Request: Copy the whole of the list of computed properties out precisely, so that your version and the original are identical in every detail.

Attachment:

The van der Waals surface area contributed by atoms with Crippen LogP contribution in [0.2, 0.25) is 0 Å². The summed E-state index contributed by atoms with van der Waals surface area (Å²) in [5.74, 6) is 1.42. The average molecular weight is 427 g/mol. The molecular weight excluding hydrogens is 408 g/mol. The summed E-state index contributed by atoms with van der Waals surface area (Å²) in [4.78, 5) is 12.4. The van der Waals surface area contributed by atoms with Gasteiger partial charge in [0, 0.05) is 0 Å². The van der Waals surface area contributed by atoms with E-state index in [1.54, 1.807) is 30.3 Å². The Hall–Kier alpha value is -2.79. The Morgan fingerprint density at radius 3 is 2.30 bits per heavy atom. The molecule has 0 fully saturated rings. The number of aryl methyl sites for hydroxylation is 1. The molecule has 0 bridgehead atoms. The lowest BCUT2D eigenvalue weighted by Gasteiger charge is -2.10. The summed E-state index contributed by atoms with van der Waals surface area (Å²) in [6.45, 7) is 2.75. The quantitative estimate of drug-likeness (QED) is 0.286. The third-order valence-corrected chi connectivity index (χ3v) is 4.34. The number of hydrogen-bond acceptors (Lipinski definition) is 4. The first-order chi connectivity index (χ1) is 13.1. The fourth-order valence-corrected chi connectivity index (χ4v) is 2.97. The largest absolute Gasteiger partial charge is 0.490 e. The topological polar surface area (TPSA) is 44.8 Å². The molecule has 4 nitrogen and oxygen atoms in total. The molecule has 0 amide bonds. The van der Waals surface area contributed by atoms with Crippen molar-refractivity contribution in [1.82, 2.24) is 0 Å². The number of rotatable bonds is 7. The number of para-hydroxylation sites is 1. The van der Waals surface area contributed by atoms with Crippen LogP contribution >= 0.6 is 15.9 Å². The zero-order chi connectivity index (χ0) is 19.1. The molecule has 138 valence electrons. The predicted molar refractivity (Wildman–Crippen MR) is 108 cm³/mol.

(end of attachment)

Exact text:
The van der Waals surface area contributed by atoms with Crippen LogP contribution in [0.2, 0.25) is 0 Å². The summed E-state index contributed by atoms with van der Waals surface area (Å²) in [5.74, 6) is 1.42. The average molecular weight is 427 g/mol. The molecular weight excluding hydrogens is 408 g/mol. The summed E-state index contributed by atoms with van der Waals surface area (Å²) in [4.78, 5) is 12.4. The van der Waals surface area contributed by atoms with Gasteiger partial charge in [0, 0.05) is 0 Å². The van der Waals surface area contributed by atoms with E-state index in [1.54, 1.807) is 30.3 Å². The Hall–Kier alpha value is -2.79. The Morgan fingerprint density at radius 3 is 2.30 bits per heavy atom. The molecule has 0 fully saturated rings. The number of aryl methyl sites for hydroxylation is 1. The molecule has 0 bridgehead atoms. The lowest BCUT2D eigenvalue weighted by Gasteiger charge is -2.10. The summed E-state index contributed by atoms with van der Waals surface area (Å²) in [6.45, 7) is 2.75. The quantitative estimate of drug-likeness (QED) is 0.286. The third-order valence-corrected chi connectivity index (χ3v) is 4.34. The number of hydrogen-bond acceptors (Lipinski definition) is 4. The first-order chi connectivity index (χ1) is 13.1. The fourth-order valence-corrected chi connectivity index (χ4v) is 2.97. The largest absolute Gasteiger partial charge is 0.490 e. The topological polar surface area (TPSA) is 44.8 Å². The molecule has 4 nitrogen and oxygen atoms in total. The molecule has 0 amide bonds. The van der Waals surface area contributed by atoms with Crippen molar-refractivity contribution in [1.82, 2.24) is 0 Å². The number of rotatable bonds is 7. The number of para-hydroxylation sites is 1. The van der Waals surface area contributed by atoms with Crippen LogP contribution >= 0.6 is 15.9 Å². The zero-order chi connectivity index (χ0) is 19.1. The molecule has 138 valence electrons. The predicted molar refractivity (Wildman–Crippen MR) is 108 cm³/mol.